I cry as I ask, are we more divided? Or has our division simply been brought to light? My hope and prayer is that we choose to acknowledge the pain. Acknowledge the fear. That Christians would live out what Jesus commands to love like He loves…to the outcast, the hurting, the broken, the most degraded and say that because of Him they are worthy. I hope we will be willing to lay down our comfort for those who need comfort. I hope we will admit our wrongs and apologize for them. I hope that we will be willing to stop trying to hide our nation’s problems and start finding ways to work together to deal with them.

I can’t say that my tears are done.
But I do promise to fight for today.
And tomorrow I will fight for tomorrow.
I will fight for equality.
I will fight for safety.
I will fight for love.
Because love trumps hate.
Because peace is better than war.
Because my God is a God who saves.
I will hold onto hope.
Will you?

I tried to move yesterday. It was pretty successful. I packed all my stuff up, put it into a couple of friends cars, drove it to my new house, carried it up to the third floor, unpacked it and set it all up. Then I went out to get dinner and stopped back at my “old” house to see how the fam’s packing was going and I didn’t want to leave. But I had to…I had just brought all my things over to my “new” house. So they came with me to gather some clothes and my work bag and bring them back home to sleep on the couch cushions on the floor since my bed got packed up to go to Taiwan yesterday (lucky for me the person buying the couch hasn’t gotten it yet). This morning started with lots of tears as we talked about how real it all felt before I ran out the door for work…looking a bit disheveled but making it just on time. Some of the things I can’t get out of my mind include:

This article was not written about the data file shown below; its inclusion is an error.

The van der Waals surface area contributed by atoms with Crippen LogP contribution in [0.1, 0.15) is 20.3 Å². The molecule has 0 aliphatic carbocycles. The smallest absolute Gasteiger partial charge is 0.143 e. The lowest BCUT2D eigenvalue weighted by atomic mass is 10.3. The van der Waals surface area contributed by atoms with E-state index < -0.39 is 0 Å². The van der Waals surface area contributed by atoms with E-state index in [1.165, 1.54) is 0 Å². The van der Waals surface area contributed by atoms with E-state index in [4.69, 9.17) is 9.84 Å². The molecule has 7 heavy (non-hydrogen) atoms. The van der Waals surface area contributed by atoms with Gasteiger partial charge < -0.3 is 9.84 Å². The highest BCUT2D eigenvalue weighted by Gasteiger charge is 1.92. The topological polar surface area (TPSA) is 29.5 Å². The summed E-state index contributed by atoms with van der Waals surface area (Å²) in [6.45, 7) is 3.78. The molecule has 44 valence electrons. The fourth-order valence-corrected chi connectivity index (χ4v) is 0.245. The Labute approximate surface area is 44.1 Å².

• Conversations early in the morning, middle of the day, and late at night about whatever is going on in our lives.
  • Tripping over toys left on my floor.
  • Being honest and vulnerable…it’s not easy with just anyone. It takes a lot of work and we’ve gotten to that point.
  • Getting dandelions everyday…and always having it be a “surprise”.
  • Going for drives, or brunch or dinner for family adventures.
  • My hand soap being moved to the back of my toilet where it was easier for sweet littles to reach it.
  • Going for walks at 11:50pm because we made a bet to exercise that day and forgot to.
  • Sweet littles tiptoeing down the stairs to see if I was awake in the mornings and climbing into my bed to tell me stories or yelling back up the stairs to report if I was still asleep.
  • Comparing good books.
  • Choosing favorite fairies.
  • Anna initiating spelling out sentences back and forth so Lucy wouldn’t know what we said. ( “I space t-h-i-n-k space t-h-a-t space s-h-e space w-a-n-t-s space t-h-a-t” … “m-e space t-o-o” with a smile and a wink in the rearview mirror.)
  • Regularly coming home to a dinner of delicious food (specifically pork and green beans).
  • Dressing up for tea parties on a regular basis.

It’s not easy to take someone into your life. It’s even harder to share your family. Having a chance to share life with an extra family has been one of the best parts of my life. I’ve always wanted a family of my own, but I feel so much more equipped to know how to love them and raise kids having been “a Shelby” in this home (I’m with the girls on this one and can’t figure out how to describe our relationship – not a nanny, not a sister, just a friend who’s part of the family, I guess). So the best is the worst when you have to say goodbye. I’m good at goodbyes. I say them to my family all the time. I mean, come on, we live on 3 different continents. I always hope it will get easier, but it doesn’t. The best friends are the worst to say goodbye to. It’s just a fact. But I always think of Winnie-the-Pooh’s wisdom when he said, “How lucky I am to have something that makes saying goodbye so hard.”